News flash! Every week, following the Board meeting, Supervisor Kuehl picks five items you might find interesting, important, and/or fun. It’s your way to get a quick rundown of several highlights of the meeting in no more than 5 minutes! Looking for more? Click here to get the entire agenda.

(Photo: Thank you to the Trevor Project team for the life-saving work they do to help LGBTQ+ youth.)

Winning Library of the Year

A huge congratulations to the Los Angeles County Library for being named the Library of the Year by the national magazine, Library Journal!

The award recognizes service through creative and innovative community-specific programs.

This is the third honor LA County Library has received in the past 12 months from Library Journal following Skye Patrick, director of the LA County Library, being named the 2019 Librarian of the year, and LA County Library winning Marketer for the year in 2018.

I, along with the rest of the Board, could not be more proud of the LA County Library for its continuous work to develop new and innovative ways to engage with customers across all our communities.

On your next visit to the library, be sure to congratulate the staff for this award — it would not have been possible without the incomparable Library Director Skye Patrick and her fantastic team!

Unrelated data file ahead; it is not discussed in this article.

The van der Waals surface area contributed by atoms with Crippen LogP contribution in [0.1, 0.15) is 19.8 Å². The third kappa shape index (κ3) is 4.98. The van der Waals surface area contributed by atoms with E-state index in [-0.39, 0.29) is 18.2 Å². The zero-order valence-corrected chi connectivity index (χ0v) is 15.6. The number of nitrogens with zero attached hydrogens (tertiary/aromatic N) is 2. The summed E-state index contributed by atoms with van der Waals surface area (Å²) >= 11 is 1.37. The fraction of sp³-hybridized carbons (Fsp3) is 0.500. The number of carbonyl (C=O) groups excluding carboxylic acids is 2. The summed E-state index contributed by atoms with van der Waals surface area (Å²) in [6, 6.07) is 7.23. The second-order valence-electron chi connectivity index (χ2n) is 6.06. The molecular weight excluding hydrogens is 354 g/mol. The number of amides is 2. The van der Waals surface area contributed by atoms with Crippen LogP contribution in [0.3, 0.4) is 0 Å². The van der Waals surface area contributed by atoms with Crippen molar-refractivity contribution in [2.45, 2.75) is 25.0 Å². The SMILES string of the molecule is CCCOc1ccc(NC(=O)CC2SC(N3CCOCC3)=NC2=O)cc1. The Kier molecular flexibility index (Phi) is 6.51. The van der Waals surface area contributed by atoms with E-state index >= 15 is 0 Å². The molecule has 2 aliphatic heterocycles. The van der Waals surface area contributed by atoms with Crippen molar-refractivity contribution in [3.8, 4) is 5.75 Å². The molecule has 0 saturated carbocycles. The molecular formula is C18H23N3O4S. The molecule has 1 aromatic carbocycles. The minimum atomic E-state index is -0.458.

Report on the Elimination of the Use of Pepper Spray

Following the approval of my and Supervisor Ridley-Thomas motion to phase out the use of oleoresin capsicum spray (pepper spray) in all of our County juvenile facilities, the Chief Probation Officer has issued a report stating that OC spray will no longer be used in Los Angeles County Juvenile Camps and Halls by the end of 2019.

The OC spray used by the Probation Department is considerably more potent than the type of mace available to the general public. In a number of instances, the use of this powerful chemical was excessive and unjustified, which can cause psychological harm to young people.

The proposed plan will be multi-phased and is part of a paradigm shift from a custodial model to a more therapeutic one. It also calls for a five-to-one staffing ratio, and there will be at least one “Crisis Stabilization Unit” comprised of psychiatric technicians and other Department of Mental Health Staff who would provide treatment.

California is only one of fifteen states to allow the use of OC spray. I am glad to see progress when it comes to protecting the safety of young people in our juvenile facilities as we move in line with the rest of the nation.

Support for Energy Innovation and Carbon Dividend Act of 2019

Supervisor Solis and I co-authored a motion to support HR 763: The energy Innovation and Carbon Dividend Act of 2019. This is a bipartisan bill proposed by three Republicans and three Democrats that is currently making its way through the House of Representatives.

This bill would impose a fee on the carbon components of fuels, including crude oil, natural gas, coal, or any other product derived from those fuels.